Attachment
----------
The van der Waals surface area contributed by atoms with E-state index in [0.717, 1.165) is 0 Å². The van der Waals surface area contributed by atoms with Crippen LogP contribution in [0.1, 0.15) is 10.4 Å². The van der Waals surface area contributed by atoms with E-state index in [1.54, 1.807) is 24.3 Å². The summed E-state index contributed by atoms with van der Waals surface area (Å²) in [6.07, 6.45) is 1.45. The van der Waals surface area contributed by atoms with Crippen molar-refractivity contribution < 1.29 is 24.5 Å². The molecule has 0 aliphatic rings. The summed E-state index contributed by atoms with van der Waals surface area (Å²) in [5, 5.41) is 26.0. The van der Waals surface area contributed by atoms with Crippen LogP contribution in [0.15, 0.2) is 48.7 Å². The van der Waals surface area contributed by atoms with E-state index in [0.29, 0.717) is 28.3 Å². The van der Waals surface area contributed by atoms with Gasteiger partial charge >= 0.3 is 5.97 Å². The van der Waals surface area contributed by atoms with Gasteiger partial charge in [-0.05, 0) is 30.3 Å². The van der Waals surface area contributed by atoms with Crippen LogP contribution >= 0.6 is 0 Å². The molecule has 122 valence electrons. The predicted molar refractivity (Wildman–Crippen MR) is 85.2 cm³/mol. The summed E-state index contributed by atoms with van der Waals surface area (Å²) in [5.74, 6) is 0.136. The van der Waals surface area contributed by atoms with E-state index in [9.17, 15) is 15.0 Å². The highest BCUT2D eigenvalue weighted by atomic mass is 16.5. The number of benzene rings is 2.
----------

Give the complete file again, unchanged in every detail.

The van der Waals surface area contributed by atoms with E-state index in [0.717, 1.165) is 0 Å². The van der Waals surface area contributed by atoms with Crippen LogP contribution in [0.1, 0.15) is 10.4 Å². The van der Waals surface area contributed by atoms with E-state index in [1.54, 1.807) is 24.3 Å². The summed E-state index contributed by atoms with van der Waals surface area (Å²) in [6.07, 6.45) is 1.45. The van der Waals surface area contributed by atoms with Crippen molar-refractivity contribution < 1.29 is 24.5 Å². The molecule has 0 aliphatic rings. The summed E-state index contributed by atoms with van der Waals surface area (Å²) in [5, 5.41) is 26.0. The van der Waals surface area contributed by atoms with Crippen LogP contribution in [0.15, 0.2) is 48.7 Å². The van der Waals surface area contributed by atoms with E-state index in [0.29, 0.717) is 28.3 Å². The van der Waals surface area contributed by atoms with Gasteiger partial charge >= 0.3 is 5.97 Å². The van der Waals surface area contributed by atoms with Gasteiger partial charge in [-0.05, 0) is 30.3 Å². The van der Waals surface area contributed by atoms with Crippen LogP contribution >= 0.6 is 0 Å². The molecule has 122 valence electrons. The predicted molar refractivity (Wildman–Crippen MR) is 85.2 cm³/mol. The summed E-state index contributed by atoms with van der Waals surface area (Å²) in [5.74, 6) is 0.136. The van der Waals surface area contributed by atoms with E-state index in [9.17, 15) is 15.0 Å². The highest BCUT2D eigenvalue weighted by atomic mass is 16.5. The number of benzene rings is 2.